We are, at most and at best, stewards, even of the grace that God gave in rescuing us from sin & death. Whatever we receive from the hand of our loving and almighty God, it is in order to give or pass on, not to hold up for ourselves. If you read the entire context around 1 Corinthians 11.23 (go back to verse 17 and read through verse 34, or read it here), you’ll see that stewardship and sharing is at the heart of the community meal we know as the Eucharist, or Lord’s Supper, or Holy Communion. St. Paul was aware of the lack of stewardship in the Corinthian church such that folks were hoarding up, consuming all the bread and drinking all the wine, leaving some without. Paul encouraged them (and the Spirit through Paul’s words encourages us) to follow his own lead by passing on what was passed to him. I am no longer my own, but thine.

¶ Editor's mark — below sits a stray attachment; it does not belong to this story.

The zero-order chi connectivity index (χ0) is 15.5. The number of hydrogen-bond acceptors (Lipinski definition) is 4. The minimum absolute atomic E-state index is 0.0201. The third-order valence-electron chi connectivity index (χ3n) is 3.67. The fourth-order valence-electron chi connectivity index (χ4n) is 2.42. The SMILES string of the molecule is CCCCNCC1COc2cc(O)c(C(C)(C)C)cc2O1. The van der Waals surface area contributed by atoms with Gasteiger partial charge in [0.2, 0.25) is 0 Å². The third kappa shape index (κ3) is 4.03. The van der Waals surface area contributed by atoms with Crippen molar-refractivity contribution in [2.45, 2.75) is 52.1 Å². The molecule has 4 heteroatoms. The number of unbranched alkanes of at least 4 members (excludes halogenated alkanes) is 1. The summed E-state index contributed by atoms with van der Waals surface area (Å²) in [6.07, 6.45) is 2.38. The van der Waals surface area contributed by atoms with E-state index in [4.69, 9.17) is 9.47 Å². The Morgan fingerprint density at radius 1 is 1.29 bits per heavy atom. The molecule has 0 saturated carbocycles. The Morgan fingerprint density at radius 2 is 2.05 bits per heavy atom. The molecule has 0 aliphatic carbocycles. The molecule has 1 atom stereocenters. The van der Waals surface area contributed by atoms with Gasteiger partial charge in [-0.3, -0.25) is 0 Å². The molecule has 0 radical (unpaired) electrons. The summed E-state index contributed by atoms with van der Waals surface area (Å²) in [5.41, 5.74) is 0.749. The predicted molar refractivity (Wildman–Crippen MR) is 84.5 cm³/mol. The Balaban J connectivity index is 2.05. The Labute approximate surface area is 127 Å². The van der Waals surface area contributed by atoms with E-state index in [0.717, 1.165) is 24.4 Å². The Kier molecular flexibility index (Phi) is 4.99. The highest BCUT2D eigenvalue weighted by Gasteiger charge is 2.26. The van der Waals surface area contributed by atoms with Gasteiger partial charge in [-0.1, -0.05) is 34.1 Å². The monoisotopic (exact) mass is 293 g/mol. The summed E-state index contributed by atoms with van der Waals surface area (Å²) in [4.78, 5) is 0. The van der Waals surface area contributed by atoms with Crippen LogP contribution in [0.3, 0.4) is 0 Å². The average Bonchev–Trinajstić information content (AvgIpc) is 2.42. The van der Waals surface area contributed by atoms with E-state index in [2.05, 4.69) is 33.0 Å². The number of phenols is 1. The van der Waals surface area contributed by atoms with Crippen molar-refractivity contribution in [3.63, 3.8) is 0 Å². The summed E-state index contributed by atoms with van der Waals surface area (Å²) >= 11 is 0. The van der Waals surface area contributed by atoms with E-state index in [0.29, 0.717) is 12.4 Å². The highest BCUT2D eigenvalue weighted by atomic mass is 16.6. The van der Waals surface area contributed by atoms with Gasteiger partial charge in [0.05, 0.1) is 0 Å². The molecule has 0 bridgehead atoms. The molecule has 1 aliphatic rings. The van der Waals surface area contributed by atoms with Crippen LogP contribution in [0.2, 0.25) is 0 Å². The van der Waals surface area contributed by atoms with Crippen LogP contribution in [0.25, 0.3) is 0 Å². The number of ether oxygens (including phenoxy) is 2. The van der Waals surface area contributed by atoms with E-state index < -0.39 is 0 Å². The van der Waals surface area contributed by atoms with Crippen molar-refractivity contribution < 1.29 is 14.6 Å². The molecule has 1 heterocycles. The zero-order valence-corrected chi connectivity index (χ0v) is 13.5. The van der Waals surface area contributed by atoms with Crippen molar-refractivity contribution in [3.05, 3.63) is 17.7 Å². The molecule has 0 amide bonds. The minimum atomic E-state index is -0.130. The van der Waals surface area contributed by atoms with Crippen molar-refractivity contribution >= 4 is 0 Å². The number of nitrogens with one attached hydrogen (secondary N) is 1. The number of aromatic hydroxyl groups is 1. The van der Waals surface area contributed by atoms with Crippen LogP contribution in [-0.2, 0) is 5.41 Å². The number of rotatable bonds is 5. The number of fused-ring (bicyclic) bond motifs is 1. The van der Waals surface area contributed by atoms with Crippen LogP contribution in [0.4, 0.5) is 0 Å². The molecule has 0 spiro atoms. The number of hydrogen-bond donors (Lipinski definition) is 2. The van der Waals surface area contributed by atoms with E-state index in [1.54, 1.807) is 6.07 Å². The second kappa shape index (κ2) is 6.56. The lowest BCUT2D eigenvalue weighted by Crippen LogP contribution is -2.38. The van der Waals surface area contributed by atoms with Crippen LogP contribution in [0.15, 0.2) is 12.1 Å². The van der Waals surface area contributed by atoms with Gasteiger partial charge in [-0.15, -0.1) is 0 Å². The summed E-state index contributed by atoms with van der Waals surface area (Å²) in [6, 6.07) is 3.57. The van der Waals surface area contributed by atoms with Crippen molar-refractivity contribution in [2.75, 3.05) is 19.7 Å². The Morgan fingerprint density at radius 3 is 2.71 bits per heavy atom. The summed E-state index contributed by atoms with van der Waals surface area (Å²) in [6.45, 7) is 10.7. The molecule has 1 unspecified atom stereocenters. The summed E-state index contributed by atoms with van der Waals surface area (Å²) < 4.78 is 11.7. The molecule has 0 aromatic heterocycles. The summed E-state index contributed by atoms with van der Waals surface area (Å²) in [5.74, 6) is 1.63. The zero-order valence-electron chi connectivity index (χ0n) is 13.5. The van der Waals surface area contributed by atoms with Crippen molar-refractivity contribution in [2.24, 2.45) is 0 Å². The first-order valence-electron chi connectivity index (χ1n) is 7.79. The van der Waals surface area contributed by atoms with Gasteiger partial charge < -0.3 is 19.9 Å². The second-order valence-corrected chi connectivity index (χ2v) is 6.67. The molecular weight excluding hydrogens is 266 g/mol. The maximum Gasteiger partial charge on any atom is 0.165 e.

It is true that I cannot share what I have not received. But if I do not share what I have received, then I will only bring judgment upon myself and others will starve. God, be merciful unto me where I have failed in this and enable me to give generously the gifts and grace you have entrusted to me! I am no longer my own, but thine.